January 19, 2007

Liber medicina animi

In English: A book is medicine for the soul.

I thought this would make a good follow-up to the proverbs about books that I've posted in the past several days: Optimus magister bonus liber, Bonus liber amicus optimus, and Libri muti magistri sunt. Today's saying applies a metaphor from the world of medicine: if your soul is troubled, a book might be the cure you need.

Of course, it would also be possible to translate this as "A book is medicine for mind." That might, in fact, be a better translation, since the word "soul" has strongly religious connotations in English, which is not true of the Latin word animus. As often, even when the meaning of the Latin is entirely clear, finding a straight-forward and accurate English translation can be very frustrating.

Latin, in fact, has two closely related words, which are both very difficult to translate into English: animus (the word in question here), and the feminine noun anima. Etymologically, they both come from the same root, meaning "wind" (hence the word "anemometer," from the Greek word anemos, meaning, quite simply, "wind").

If you look up animus in the big Lewis and Short dictionary, it tells you: In a general sense, the rational soul in man (in opp. to the body, corpus, and to the physical life, anima). In a more restricted sense, the mind as thinking, feeling, willing, the intellect, the sensibility, and the will; the general power of perception and thought, the reason, intellect, mind; the power of feeling, the sensibility, the heart, the feelings, affections, inclinations, disposition, passions; the power of willing, the will, inclination, desire, purpose, design, intention.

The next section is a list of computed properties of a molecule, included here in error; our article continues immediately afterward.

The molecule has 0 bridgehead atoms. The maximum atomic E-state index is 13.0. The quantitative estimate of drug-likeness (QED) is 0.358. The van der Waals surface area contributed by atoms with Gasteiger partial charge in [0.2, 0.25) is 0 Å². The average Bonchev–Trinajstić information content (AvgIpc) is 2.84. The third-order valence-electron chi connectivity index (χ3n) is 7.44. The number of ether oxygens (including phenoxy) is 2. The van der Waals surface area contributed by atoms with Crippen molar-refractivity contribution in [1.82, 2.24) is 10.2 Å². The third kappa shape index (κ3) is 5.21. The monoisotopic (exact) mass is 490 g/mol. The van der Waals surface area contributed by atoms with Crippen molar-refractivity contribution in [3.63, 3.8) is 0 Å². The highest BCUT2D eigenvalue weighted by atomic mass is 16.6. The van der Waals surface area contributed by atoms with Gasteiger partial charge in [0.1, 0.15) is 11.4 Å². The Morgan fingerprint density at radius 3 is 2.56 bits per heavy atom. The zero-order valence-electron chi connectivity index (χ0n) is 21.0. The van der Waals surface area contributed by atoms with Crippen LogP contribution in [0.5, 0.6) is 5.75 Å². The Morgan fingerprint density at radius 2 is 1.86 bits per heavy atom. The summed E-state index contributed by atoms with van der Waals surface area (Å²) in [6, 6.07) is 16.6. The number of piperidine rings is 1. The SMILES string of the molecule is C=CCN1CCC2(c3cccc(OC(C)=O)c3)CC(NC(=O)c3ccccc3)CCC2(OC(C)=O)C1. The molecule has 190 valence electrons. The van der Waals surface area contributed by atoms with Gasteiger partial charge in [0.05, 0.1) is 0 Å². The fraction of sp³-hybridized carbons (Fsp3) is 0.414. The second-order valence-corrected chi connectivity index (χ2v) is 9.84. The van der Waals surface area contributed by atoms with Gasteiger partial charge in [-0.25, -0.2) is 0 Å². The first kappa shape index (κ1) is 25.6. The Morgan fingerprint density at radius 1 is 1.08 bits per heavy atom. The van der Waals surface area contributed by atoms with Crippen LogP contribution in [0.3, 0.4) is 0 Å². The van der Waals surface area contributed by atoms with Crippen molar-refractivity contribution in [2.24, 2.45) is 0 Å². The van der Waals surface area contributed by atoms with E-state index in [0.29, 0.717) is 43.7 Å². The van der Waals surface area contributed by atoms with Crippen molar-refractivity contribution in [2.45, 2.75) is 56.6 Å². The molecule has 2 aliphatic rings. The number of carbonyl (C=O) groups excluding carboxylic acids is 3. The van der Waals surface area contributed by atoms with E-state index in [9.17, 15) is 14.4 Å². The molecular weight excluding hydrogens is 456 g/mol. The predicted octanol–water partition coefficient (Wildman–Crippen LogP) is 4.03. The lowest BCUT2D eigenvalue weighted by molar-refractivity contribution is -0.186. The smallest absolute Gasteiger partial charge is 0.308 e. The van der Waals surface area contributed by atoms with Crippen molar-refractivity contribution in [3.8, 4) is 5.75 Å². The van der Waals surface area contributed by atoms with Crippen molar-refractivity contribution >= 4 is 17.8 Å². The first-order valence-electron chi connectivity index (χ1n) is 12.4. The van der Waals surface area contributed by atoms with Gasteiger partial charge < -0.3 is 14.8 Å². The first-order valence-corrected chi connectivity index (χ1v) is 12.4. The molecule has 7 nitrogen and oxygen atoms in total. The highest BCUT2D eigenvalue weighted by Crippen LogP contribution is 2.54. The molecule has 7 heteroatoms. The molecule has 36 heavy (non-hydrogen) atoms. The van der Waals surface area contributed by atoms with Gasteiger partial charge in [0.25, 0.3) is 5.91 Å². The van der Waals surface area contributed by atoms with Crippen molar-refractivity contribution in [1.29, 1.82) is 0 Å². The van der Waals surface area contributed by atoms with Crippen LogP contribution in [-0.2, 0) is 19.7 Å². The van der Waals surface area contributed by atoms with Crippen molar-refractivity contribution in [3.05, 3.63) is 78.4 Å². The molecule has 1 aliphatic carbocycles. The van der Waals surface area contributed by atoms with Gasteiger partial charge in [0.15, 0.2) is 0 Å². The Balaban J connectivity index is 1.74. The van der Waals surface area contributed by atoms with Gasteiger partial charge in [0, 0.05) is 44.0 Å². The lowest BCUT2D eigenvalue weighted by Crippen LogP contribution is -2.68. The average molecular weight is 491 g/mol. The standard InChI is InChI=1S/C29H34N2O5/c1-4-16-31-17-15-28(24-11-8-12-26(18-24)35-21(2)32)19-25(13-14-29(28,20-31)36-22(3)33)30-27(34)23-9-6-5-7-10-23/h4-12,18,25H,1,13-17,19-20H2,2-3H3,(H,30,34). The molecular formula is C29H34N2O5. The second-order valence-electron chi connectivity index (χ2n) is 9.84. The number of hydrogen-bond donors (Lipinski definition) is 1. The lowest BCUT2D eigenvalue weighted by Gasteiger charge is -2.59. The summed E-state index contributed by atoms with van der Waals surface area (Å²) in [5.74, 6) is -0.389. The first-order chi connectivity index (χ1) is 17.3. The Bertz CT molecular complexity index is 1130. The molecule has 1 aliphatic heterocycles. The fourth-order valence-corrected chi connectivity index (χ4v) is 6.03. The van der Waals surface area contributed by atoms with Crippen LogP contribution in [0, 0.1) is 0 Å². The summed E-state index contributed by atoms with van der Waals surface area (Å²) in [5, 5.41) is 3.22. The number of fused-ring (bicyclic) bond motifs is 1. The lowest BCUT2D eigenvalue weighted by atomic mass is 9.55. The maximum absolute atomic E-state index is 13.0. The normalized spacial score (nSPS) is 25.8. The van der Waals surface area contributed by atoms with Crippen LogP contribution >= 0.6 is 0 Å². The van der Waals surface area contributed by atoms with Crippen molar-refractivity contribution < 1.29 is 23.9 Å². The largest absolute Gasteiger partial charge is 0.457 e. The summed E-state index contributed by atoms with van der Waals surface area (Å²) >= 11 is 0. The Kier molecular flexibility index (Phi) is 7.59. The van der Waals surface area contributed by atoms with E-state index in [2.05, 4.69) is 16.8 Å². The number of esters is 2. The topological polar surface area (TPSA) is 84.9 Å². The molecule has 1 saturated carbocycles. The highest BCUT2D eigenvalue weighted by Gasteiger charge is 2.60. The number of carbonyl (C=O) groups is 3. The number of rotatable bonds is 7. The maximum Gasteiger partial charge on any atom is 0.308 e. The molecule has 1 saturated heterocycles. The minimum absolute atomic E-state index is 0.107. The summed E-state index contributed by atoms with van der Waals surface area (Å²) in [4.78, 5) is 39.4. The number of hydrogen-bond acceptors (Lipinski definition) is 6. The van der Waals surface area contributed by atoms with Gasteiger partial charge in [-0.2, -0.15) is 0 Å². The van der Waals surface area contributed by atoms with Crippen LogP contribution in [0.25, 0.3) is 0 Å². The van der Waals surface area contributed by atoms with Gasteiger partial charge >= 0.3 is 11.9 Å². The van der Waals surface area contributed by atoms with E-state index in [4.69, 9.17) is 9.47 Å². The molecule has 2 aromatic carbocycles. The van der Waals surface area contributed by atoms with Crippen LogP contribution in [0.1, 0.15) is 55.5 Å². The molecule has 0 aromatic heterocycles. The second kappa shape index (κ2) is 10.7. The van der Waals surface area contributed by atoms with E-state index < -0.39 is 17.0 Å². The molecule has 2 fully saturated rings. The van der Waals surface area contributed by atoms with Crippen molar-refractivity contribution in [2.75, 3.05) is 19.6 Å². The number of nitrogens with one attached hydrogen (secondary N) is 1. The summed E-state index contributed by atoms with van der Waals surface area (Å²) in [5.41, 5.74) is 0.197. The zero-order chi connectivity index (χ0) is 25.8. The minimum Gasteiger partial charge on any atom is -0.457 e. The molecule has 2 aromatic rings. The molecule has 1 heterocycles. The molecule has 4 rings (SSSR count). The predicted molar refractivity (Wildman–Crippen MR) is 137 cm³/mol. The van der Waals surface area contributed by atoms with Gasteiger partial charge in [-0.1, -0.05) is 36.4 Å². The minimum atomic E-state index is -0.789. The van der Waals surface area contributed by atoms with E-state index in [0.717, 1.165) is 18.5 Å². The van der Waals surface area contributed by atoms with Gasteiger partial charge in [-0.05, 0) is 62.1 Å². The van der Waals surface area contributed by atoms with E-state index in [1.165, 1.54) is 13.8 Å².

If you look up anima, the dictionary tells you: [Literally] A current of air, a breeze, wind; the air; the air inhaled and exhaled, breath. [Metaphorically] The vital principle, the breath of life. [Metonymically] A creature endowed with anima, a living being.

So that is why in English we have words like "animate" and "inanimate," meaning "alive" or "not living." If someone is "animated," it means they are in motion; you can see the spirit of life moving through and with them.

Meanwhile, here is an etymology to really ponder. Think about the English word "animus." It is our version of Latin animus, but it has taken a quite negative turn for the worse! The Oxford English Dictionary explains: "animus. Actuating feeling, disposition in a particular direction, animating spirit or temper, usually of a hostile character; hence, animosity."

I guess in order to keep our Latin animus from turning into a mean-spirited hostile wicked English animus, we should read more books! Yes, we all need medicine for our animus, as this English etymology clearly warns.

So, before you go get a book and start reading, here is today's proverb for you to listen to read out loud:

127. Liber medicina animi.

The number here is the number for this proverb in Latin Via Proverbs: 4000 Proverbs, Mottoes and Sayings for Students of Latin.

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Linda said...

I love this! Thanks for sharing it. I'm going to write it in calligraphy and put it on my classroom wall.

Laura Gibbs said...

Super, Linda - I am glad you like this one! I never get tired of all the meaning that can be found in these little proverbs and sayings, sometimes just two or three words long! :-)

Anonymous said...

that is definetely the most comprehensive and CORRECT definition of the word animus in entire cyberspace thankyou

Laura Gibbs said...

The words animus and anima are really fascinating! I've been interested in these "bodily" etymologies ever since reading a great book by R.B. Onians: The Origins of European Thought: About the Body, the Mind, the Soul, the World, Time and Fate - a truly GREAT old book which I can recommend very highly indeed. It gives so much food for thought! :-)